Adopting a balanced human-AI strategy opens up numerous opportunities, but businesses need to identify risks and any AI-specific gaps to ensure best practices in its deployment and a sound governance framework for its ongoing use, authors Tess Lumsdaine and Jonathan Isaacs suggest.
• Tess Lumsdaine, Head of Baker McKenzie’s Hong Kong Employment & Compensation Practice (pictured below, left)
• Jonathan Isaacs, Head of Baker McKenzie’s Asia Pacific Employment & Compensation Practice (pictured below, right)
Artificial intelligence has had a transformative impact on various industries in 2023. While the public is fascinated by AI's applications in content creation, such as in generating academic essays or hyper-realistic images, its integration into daily operations within businesses takes place in the background.
In the field of recruitment and HR management, AI is currently used as a tool to enhance existing processes and functions: another step up in the move to digitalise. Adopting a balanced human-AI strategy opens up numerous opportunities, but businesses need to identify risks and any AI-specific gaps to ensure best practices in its deployment and a sound governance framework for its ongoing use.
The boundless potential for AI in HR
The integration of AI by HR can boost productivity and free up resources from functions that are still largely manual. This can reshape how organisations manage their most valuable asset – their people. The benefits do not stop here.
HR professionals have long striven to make data-supported and well-informed decision. AI-driven algorithms have the capability to analyse vast amounts of data, providing valuable insights on patterns and trends. For example, AI tools may assist in performance reviews by collating data from qualitative email or messenger feedback as well as quantitative metrics, freeing up time for HR and managers to focus on coaching and career planning conversations with employees. They may also assist in identifying issues related to high employee turnover or in synthesising and analysing feedback from employee engagement or exit surveys.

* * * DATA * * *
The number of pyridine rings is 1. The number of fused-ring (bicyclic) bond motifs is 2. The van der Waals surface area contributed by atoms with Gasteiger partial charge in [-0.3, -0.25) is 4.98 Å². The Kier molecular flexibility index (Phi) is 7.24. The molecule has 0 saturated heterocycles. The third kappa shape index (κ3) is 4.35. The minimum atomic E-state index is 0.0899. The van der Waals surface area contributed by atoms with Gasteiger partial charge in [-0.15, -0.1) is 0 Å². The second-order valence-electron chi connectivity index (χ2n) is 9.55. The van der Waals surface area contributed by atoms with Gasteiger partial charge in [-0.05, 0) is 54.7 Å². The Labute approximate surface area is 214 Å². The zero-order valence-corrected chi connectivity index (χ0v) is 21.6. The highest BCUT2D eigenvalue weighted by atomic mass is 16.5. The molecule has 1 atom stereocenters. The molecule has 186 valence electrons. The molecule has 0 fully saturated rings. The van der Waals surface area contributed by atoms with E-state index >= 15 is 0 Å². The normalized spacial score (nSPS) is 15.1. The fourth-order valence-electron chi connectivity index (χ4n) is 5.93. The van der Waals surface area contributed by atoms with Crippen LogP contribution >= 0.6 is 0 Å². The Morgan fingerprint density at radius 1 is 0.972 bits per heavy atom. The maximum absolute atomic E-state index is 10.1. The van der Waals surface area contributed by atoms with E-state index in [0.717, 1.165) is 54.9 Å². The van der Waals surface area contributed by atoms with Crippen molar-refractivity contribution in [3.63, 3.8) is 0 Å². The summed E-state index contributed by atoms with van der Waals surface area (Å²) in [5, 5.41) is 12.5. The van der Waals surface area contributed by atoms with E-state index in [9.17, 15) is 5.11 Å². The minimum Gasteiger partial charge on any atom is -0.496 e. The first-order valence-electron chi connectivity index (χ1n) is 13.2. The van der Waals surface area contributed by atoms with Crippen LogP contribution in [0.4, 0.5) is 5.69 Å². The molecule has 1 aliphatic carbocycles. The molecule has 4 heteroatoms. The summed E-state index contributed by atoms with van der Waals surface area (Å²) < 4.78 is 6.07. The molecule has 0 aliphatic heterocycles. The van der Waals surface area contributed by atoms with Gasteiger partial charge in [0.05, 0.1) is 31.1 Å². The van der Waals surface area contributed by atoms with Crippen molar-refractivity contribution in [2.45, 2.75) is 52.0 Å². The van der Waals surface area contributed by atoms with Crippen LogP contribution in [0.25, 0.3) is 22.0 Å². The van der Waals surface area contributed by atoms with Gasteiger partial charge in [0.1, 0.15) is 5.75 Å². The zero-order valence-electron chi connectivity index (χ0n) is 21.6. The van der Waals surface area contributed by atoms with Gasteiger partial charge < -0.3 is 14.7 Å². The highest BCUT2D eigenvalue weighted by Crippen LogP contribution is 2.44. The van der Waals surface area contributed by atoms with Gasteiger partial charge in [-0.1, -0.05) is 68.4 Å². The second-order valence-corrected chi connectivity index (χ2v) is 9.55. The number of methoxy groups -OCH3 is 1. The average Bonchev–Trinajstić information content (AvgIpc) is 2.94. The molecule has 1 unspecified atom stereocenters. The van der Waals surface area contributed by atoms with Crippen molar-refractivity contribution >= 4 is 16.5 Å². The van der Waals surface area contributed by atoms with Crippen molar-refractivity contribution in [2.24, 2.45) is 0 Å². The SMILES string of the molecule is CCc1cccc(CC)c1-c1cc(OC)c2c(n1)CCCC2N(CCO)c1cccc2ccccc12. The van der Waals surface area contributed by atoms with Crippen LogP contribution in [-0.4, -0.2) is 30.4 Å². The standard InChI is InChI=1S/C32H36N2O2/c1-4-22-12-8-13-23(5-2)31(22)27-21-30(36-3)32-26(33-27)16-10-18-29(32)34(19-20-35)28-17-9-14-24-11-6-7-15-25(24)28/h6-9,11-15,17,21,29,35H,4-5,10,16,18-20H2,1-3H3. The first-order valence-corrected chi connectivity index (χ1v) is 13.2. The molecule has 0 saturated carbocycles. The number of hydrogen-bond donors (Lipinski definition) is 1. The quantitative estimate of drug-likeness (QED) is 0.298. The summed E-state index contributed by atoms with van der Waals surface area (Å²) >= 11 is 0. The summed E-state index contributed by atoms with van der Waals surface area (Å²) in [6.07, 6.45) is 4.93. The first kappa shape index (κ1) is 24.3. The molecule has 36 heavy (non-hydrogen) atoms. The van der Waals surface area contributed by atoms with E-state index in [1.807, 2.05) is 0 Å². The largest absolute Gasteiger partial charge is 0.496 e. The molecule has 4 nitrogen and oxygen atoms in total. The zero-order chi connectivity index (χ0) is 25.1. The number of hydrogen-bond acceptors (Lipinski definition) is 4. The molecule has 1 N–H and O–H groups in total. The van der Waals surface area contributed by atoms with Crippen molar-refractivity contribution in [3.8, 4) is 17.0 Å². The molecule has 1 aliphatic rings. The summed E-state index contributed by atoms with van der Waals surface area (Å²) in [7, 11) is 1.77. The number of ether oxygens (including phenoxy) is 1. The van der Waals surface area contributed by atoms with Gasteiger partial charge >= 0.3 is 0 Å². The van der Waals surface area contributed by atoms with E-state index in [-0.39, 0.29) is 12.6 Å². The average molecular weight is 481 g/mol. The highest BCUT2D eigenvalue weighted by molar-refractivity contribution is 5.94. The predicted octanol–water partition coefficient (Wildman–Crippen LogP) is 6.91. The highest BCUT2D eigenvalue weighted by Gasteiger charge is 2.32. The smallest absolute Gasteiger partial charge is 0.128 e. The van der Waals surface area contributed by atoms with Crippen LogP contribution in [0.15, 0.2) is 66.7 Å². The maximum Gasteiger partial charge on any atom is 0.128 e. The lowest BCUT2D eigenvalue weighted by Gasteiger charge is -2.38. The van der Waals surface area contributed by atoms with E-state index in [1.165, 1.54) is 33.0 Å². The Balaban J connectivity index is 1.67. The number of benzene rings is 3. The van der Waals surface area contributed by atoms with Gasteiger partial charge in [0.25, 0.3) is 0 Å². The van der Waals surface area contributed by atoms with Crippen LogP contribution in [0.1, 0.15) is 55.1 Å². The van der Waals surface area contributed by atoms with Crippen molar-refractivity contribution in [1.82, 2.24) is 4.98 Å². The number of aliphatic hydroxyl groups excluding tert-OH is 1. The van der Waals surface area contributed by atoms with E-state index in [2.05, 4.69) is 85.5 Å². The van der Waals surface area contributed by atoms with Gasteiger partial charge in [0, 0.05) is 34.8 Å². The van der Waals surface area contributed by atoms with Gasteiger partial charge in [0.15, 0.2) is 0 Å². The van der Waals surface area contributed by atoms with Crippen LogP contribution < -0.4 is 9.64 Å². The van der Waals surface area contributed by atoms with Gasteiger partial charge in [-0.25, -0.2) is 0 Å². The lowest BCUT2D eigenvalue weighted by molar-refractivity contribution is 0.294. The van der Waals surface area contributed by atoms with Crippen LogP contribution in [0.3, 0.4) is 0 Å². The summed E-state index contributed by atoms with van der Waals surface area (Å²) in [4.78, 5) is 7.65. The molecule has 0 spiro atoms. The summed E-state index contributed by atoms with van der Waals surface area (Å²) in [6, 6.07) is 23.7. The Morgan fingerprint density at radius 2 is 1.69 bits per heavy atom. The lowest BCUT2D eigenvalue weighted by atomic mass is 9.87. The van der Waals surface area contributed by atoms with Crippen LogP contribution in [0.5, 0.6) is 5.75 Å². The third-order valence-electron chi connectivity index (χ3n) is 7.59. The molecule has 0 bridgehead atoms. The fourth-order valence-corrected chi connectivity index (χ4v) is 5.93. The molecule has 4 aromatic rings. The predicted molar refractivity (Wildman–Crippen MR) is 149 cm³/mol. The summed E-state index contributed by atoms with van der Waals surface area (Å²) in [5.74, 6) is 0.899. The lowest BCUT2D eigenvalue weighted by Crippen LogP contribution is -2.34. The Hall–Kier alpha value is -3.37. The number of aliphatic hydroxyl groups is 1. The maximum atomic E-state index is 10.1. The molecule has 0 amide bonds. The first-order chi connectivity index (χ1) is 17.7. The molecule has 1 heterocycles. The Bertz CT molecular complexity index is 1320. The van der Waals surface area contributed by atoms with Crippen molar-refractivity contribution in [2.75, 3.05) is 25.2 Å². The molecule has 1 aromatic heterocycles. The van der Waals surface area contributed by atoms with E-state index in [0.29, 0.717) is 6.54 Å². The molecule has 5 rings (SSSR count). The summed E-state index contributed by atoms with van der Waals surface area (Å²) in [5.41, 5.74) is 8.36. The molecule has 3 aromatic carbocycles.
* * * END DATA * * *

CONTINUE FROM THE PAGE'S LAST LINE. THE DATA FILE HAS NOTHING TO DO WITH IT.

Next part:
AI offers time efficiency, particularly in recruitment-related activities. From drafting job descriptions to screening CVs or video applications and shortlisting candidates, many steps can be automated, thanks to AI's ability to analyse large volumes of information swiftly. AI tools may also be deployed to streamline the onboarding process or employee self-guided training by supporting employees to navigate systems and networks or to draft basic HR content, such as employee guides.
With sufficient historical data to establish robust and objective criteria, AI tools can effectively match candidates or existing employees with open roles, optimising the hiring or placement process and enhancing employee performance and business productivity. In recruitment, AI tools may already be useful for recruiting for well-defined roles with a large pool of candidates, such as internship programmes or junior administrative roles.
By relying on objective criteria and 'clean' data when building algorithms, AI has the potential to remove human bias from recruitment, promotion and performance processes, promoting diversity. This can result in a more inclusive and representative workforce.
What should HR leaders watch out for
Despite these benefits, it is important for HR leaders to consider a number of potential risks when deciding to incorporate AI into HR processes.
Data protection considerations
Collecting and processing personal data through AI or for use by AI will need consideration of data protection regulation and requirements. Many jurisdictions, like Hong Kong and Mainland China, will have notification or consent obligations when data is collected on how it will be used, to whom the data will be transferred, and whether there will be cross-border transfers. If use of data by AI is a new use, the business may need to revisit its data collection notifications or consents.